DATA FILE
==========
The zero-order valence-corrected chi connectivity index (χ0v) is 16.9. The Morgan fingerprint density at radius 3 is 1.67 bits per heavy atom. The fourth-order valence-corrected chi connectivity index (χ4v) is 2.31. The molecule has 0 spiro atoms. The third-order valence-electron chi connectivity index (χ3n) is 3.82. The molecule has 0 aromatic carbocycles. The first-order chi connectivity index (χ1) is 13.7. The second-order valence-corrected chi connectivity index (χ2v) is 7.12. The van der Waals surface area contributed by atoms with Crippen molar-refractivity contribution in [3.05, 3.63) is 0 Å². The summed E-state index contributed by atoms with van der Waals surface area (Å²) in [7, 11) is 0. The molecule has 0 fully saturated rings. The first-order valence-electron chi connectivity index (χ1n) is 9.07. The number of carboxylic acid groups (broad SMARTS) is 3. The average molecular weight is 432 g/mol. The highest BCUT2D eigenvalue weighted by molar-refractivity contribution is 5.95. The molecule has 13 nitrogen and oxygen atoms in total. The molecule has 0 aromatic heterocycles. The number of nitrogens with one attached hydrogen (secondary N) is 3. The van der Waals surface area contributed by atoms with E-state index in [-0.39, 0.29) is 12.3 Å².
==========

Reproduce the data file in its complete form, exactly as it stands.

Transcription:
The zero-order valence-corrected chi connectivity index (χ0v) is 16.9. The Morgan fingerprint density at radius 3 is 1.67 bits per heavy atom. The fourth-order valence-corrected chi connectivity index (χ4v) is 2.31. The molecule has 0 spiro atoms. The third-order valence-electron chi connectivity index (χ3n) is 3.82. The molecule has 0 aromatic carbocycles. The first-order chi connectivity index (χ1) is 13.7. The second-order valence-corrected chi connectivity index (χ2v) is 7.12. The van der Waals surface area contributed by atoms with Crippen molar-refractivity contribution in [3.05, 3.63) is 0 Å². The summed E-state index contributed by atoms with van der Waals surface area (Å²) in [7, 11) is 0. The molecule has 0 fully saturated rings. The first-order valence-electron chi connectivity index (χ1n) is 9.07. The number of carboxylic acid groups (broad SMARTS) is 3. The average molecular weight is 432 g/mol. The highest BCUT2D eigenvalue weighted by molar-refractivity contribution is 5.95. The molecule has 13 nitrogen and oxygen atoms in total. The molecule has 0 aromatic heterocycles. The number of nitrogens with one attached hydrogen (secondary N) is 3. The van der Waals surface area contributed by atoms with E-state index in [-0.39, 0.29) is 12.3 Å².